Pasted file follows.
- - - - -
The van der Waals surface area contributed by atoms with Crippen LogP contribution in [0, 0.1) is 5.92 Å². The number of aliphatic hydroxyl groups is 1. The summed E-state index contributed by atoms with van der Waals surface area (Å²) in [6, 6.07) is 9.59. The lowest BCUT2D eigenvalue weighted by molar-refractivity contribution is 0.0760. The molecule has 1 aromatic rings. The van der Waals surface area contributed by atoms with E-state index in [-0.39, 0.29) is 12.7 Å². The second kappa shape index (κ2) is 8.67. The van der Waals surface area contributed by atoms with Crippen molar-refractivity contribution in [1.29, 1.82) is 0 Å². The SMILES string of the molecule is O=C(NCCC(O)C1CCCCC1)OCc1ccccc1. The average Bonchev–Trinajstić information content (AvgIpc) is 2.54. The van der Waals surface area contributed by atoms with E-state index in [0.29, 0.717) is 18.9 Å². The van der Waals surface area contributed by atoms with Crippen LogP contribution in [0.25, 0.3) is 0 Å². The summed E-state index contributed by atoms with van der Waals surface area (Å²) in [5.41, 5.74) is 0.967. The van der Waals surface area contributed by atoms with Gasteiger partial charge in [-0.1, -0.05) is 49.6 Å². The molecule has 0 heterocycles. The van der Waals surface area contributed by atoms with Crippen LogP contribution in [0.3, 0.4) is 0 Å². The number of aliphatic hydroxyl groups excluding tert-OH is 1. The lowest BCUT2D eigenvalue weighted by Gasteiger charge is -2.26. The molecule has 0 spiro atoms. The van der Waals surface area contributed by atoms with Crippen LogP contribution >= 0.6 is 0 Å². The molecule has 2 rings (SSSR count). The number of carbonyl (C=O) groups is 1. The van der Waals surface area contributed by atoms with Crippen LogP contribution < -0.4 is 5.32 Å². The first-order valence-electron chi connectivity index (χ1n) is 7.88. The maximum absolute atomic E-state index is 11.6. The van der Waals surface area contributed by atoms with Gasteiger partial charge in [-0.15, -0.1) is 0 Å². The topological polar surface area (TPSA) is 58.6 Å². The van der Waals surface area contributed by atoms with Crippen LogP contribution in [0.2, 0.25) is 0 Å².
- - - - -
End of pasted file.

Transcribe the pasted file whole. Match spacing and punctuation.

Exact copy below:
The van der Waals surface area contributed by atoms with Crippen LogP contribution in [0, 0.1) is 5.92 Å². The number of aliphatic hydroxyl groups is 1. The summed E-state index contributed by atoms with van der Waals surface area (Å²) in [6, 6.07) is 9.59. The lowest BCUT2D eigenvalue weighted by molar-refractivity contribution is 0.0760. The molecule has 1 aromatic rings. The van der Waals surface area contributed by atoms with E-state index in [-0.39, 0.29) is 12.7 Å². The second kappa shape index (κ2) is 8.67. The van der Waals surface area contributed by atoms with Crippen molar-refractivity contribution in [1.29, 1.82) is 0 Å². The SMILES string of the molecule is O=C(NCCC(O)C1CCCCC1)OCc1ccccc1. The average Bonchev–Trinajstić information content (AvgIpc) is 2.54. The van der Waals surface area contributed by atoms with E-state index in [0.29, 0.717) is 18.9 Å². The van der Waals surface area contributed by atoms with Crippen LogP contribution in [0.25, 0.3) is 0 Å². The summed E-state index contributed by atoms with van der Waals surface area (Å²) in [5.41, 5.74) is 0.967. The van der Waals surface area contributed by atoms with Gasteiger partial charge in [-0.1, -0.05) is 49.6 Å². The molecule has 0 heterocycles. The van der Waals surface area contributed by atoms with Crippen LogP contribution in [0.3, 0.4) is 0 Å². The number of aliphatic hydroxyl groups excluding tert-OH is 1. The lowest BCUT2D eigenvalue weighted by Gasteiger charge is -2.26. The molecule has 0 spiro atoms. The van der Waals surface area contributed by atoms with Crippen LogP contribution >= 0.6 is 0 Å². The molecule has 2 rings (SSSR count). The number of carbonyl (C=O) groups is 1. The van der Waals surface area contributed by atoms with Crippen LogP contribution < -0.4 is 5.32 Å². The first-order valence-electron chi connectivity index (χ1n) is 7.88. The maximum absolute atomic E-state index is 11.6. The van der Waals surface area contributed by atoms with Gasteiger partial charge in [-0.15, -0.1) is 0 Å². The topological polar surface area (TPSA) is 58.6 Å². The van der Waals surface area contributed by atoms with Crippen LogP contribution in [0.2, 0.25) is 0 Å².